Read this in The Manila Times digital edition.
IT is the season of scams. There are scams dealing with bank accounts, others dealing with the construction industry, still others with sugar importation. The scam I am piqued about is research in higher education institutions.
In universities and colleges, the Commission on Higher Education — that I hope will be abolished unless it is seriously revamped soon — has placed a premium on research.
Professors and instructors must not only teach. They must write and publish. Why this requirement? The theory of course is that the professor who researches is in touch with developments in her field of expertise and area of competence. A researcher, after all, must access the latest literature in the discipline and must contribute his own, supposedly to "broaden the frontiers of human understanding." That is the theory. Sadly, the whole endeavor has been scammed.
First, there is the phenomenon of "group researches" — and many times this means that while one or two may actively do research, three or four more who probably did nothing more than treat the researching two to dinner or to snacks add their names — and by the decadent standards of CHEd, this is acceptable! It is a sad fact repeated throughout the country that students' research projects are hijacked by their professors who append their names as co-authors if not main authors to research done by their students.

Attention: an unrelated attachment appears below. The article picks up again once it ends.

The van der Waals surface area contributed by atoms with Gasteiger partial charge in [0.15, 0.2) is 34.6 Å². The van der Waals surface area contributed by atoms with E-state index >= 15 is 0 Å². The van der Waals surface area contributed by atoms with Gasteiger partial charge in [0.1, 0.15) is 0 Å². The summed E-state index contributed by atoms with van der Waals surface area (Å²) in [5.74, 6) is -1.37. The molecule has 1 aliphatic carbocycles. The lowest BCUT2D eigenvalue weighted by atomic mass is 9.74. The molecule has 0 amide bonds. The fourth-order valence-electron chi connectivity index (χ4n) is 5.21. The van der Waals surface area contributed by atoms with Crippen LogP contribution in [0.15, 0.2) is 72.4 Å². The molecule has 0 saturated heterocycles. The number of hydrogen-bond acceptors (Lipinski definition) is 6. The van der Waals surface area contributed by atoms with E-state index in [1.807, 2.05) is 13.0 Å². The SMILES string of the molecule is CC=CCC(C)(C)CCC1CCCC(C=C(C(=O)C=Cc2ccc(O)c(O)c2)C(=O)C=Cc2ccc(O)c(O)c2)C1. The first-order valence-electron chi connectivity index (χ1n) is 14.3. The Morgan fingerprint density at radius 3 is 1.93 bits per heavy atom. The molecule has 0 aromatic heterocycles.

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Second, the system of funded research has also been scammed. I am aware of grants from CHEd for research, and I am aware of the output of these researches. Millions of pesos go into mediocre and sophomoric papers that are passed off as high-level research. Without a system of review from the funding agencies, including CHEd, even the most innocuous of research topics gets paid handsomely, at taxpayers' expense.
It is not too difficult to detect a scam. When you have a hefty grant in the hands of academic "hoodlums," what happens is that they come up with proposals that give the impression of being promising and truly engaging. However, when the final output is submitted, one easily discerns the dross produced by elementary research methods and paltry research designs.
Third, ever since this blighted agency of higher education — CHEd — required publications in so-called high impact journals by publishers such as Elsevier and Springer, the production of research has also been scammed in that anyone wishing to see his paper published in one of the so-called peer-reviewed, high-impact journals must pay a handsome sum. The result of course is that if the university or college is unwilling to foot the bill, the professor must shell out what these publishers demand. Put in the simplest terms, you get published because you can afford the costs of publication.
This is a scam — and it is as deleterious, harmful and despicable as other scams!